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Solar Pool Technologies Solar Breeze

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Solar Breeze Specifications

Dimensions
26" x 22" x 9"
released date
February

14

2014
the solar breeze weighs 13.4 pounds

13.4

Editorial Review

The Solar Pool Technologies Solar Breeze adds a couple of nice touches to the automated pool cleaner game. The first is right in the name: It's solar-powered. It will suck up rays from the sun as it floats on top of the pool, storing up enough that it can keep working for a couple of hours after the sun sets. The second is that it can chlorinate your pool as it goes, using chlorine pellets stored in a removable panel inside the unit. Granted, pool cleaners that run off house electric only use up about 25 watts, for a cost of around 15 cents per cleaning on your electric bill, but if you're eco-conscious, the Solar Breeze will take your pool cleaner completely off the grid, which will doubtlessly be a major selling point for some pool owners.

The downside is that it works entirely on the surface of your pool, skimming up leaves and other debris and storing them in a removable filter on the top, but it won't get down and dirty with the algae clinging to your pool wall and on the bottom, the way that cleaners like the Maytronics Dolphin Supreme M3 and the Aquabot Elite will, so factor that into your buying decision. The Solar Breeze moves slowly across the surface of the water, like a sled on very sticky ice, and can turn itself automatically when it reaches the pool's edge or finds itself in a corner. Watching it is almost hypnotic, as you wonder what's going on in that tiny robotic brain when it discovers that it's run out of pool surface to clean, then figures out which way to go to find more.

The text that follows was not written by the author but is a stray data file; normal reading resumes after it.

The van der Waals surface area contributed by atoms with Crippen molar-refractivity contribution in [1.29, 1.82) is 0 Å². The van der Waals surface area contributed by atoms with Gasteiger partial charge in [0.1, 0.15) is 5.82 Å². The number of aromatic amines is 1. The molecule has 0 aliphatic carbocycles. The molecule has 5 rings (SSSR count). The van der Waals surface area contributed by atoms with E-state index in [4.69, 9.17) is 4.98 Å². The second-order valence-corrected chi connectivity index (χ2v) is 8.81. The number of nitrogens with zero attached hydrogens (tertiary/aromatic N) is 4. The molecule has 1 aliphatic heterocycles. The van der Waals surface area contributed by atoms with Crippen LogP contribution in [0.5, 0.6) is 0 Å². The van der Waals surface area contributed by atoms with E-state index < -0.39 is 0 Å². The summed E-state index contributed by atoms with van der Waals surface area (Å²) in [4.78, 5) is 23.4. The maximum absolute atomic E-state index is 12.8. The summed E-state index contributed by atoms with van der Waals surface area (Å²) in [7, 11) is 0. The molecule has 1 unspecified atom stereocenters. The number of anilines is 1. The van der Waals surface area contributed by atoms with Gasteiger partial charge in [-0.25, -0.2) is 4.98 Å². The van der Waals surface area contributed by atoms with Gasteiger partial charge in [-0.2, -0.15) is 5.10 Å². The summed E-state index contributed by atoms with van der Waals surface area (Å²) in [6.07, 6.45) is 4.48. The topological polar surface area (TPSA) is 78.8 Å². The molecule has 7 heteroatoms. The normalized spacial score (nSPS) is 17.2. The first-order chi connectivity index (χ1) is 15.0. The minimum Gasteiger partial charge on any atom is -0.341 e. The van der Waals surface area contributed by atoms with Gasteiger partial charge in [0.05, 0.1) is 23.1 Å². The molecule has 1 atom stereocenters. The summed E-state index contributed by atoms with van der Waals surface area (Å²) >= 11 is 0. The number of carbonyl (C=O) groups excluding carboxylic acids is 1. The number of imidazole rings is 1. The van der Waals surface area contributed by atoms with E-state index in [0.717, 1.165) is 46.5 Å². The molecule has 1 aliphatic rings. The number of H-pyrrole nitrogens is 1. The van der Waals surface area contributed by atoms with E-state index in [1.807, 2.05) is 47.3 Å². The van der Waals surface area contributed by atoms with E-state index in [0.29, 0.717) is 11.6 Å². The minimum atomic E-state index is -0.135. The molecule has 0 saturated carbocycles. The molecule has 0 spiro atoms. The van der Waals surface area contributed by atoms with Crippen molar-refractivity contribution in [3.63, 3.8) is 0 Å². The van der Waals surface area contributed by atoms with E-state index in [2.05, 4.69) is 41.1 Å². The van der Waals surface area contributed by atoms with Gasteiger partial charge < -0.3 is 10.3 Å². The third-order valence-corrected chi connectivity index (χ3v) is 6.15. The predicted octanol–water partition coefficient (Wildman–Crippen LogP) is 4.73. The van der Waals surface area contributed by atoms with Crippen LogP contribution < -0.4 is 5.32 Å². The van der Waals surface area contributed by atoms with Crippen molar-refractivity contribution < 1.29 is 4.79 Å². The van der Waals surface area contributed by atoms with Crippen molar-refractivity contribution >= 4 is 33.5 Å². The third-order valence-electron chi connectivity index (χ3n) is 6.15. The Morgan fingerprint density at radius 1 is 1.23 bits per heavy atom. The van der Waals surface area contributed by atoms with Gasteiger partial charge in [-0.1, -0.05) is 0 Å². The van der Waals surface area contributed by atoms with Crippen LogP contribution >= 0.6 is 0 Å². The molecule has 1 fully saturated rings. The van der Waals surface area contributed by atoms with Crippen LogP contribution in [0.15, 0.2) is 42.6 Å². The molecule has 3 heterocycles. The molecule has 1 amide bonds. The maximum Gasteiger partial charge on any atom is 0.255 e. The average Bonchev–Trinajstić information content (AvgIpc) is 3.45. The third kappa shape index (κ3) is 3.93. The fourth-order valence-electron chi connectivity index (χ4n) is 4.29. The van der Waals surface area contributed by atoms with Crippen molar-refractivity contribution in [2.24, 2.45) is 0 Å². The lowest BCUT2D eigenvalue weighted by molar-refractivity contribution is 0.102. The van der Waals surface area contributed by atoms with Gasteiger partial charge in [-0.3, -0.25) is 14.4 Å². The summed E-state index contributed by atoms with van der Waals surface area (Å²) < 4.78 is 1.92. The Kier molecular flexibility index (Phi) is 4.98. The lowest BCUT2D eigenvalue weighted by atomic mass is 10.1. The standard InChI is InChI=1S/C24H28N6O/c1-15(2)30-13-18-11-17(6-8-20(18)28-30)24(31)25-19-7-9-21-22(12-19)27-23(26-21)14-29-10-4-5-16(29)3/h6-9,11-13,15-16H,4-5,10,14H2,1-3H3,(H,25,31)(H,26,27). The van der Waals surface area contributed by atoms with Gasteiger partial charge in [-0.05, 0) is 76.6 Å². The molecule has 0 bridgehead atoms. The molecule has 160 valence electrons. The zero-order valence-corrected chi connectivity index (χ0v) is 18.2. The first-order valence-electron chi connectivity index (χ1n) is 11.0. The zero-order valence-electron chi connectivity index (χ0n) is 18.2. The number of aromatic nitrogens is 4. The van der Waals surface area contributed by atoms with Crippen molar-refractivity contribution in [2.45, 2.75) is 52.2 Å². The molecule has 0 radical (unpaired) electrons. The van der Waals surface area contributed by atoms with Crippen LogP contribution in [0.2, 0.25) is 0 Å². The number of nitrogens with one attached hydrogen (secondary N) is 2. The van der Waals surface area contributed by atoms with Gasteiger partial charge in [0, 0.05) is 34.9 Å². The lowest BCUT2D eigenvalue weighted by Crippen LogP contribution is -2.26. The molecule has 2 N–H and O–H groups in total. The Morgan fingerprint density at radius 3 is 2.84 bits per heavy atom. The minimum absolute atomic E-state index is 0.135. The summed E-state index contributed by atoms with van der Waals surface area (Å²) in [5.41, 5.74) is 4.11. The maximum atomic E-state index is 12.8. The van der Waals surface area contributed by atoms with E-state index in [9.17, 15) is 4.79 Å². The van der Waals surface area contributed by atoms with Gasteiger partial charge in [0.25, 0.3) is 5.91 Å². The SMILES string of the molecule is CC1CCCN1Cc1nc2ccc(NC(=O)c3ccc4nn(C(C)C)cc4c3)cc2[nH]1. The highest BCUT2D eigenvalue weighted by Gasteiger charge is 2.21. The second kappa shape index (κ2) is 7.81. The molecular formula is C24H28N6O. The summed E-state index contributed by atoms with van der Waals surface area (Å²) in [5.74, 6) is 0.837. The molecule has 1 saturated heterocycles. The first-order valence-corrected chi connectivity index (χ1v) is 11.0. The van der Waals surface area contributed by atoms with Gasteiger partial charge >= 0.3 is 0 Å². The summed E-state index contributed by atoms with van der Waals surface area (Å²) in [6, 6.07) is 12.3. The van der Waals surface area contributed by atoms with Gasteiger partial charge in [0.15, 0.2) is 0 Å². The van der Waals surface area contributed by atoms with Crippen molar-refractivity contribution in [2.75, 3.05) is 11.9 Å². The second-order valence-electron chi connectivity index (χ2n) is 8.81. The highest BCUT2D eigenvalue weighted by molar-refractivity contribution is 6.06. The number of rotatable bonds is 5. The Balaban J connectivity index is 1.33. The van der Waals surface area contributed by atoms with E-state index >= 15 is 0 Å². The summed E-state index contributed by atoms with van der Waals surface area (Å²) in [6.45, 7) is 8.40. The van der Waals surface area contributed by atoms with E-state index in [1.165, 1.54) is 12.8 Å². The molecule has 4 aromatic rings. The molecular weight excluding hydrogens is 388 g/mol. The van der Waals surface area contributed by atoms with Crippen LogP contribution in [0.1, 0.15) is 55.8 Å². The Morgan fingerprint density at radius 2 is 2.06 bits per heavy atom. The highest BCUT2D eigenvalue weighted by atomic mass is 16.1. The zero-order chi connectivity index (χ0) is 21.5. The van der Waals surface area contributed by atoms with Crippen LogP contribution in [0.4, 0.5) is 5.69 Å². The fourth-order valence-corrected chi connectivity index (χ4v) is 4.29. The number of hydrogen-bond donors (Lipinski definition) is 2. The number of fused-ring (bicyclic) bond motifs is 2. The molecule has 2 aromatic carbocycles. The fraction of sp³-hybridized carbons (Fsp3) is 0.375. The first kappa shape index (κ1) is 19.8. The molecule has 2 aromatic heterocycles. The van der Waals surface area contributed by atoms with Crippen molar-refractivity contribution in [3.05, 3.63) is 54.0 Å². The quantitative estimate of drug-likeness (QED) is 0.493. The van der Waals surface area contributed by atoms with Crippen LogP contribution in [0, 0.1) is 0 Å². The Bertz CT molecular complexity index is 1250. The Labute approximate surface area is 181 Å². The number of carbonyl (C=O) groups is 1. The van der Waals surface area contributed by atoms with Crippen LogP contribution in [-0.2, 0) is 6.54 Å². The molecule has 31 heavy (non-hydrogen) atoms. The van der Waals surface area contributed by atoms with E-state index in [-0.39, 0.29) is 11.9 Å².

The Solar Breeze, for all its environmentally friendly features and ability to chlorinate the water, isn't really an industrial strength pool robot. If a surface skimmer is all you need, it will do the job and won't suck up your electrical power to do it. But you should look at some of the other cleaners on the market, like the above-mentioned Maytronics and Aquabot models as well as the Pentair Kreepy Krauly Prowler 820 and the Hayward SharkVac.

Solar Pool Technologies Solar Breeze | Reviewed by Botdb | Rating: 5

Solar Breeze Reviews From Around The Web


Inclination

Leaves the surface spotless and crystal clear...has a dual speed pump...did an amazing job. I also put it through a debris test which it passed.

Tom's Guide
amazon.com
Inclination

My pool has never looked better, my electric bill is down about 40 percent...What I am most amazed at is the battery life. It seems that it is always running.

Tom's Guide
amazon.com
Inclination

Solar-Breeze is worth every last cent. It expertly cleans the surface of our pool each and every day.

Tom's Guide
solar-breeze.com
Inclination

It runs throughout the night and never stops unless I switch it off. I never see leaves and debris on the bottom of the pool any more.

Tom's Guide
solar-breeze.com
Inclination

It worked well for about 15 months and then it would not move around the pool. Also the exterior casing became badly sun damaged and is cracked.

Tom's Guide
productreview.com.au
Inclination

If it works well, it could replace the built in pump and skimmer of the pool in most cases, saving a considerable amount of energy.

Tom's Guide
robotbg.com
Inclination

If you get less than about 4 hours of sunlight, the Solar Breeze is, likely, not for you...occasionally gets stuck in a corner, but it backs up on its own.

Tom's Guide
troublefreepool.com
Inclination

No other products of similar capability. It has surpassed itself by incorporating new programming routines for better navigation and incorporating an erosion feeder.

Tom's Guide
poolservicema.com
Inclination

It’s a bit pricey, but if we can cut back on our pool pump usage and lower the energy bill, it will pay for itself in less than a year.

Tom's Guide
poolzoom.com
Inclination

Thankfully, there are robots like the Solar-Breeze which will remove surface debris and reduce pump usage costs without needing much more than sunlight.

Tom's Guide
gizmodo.com.au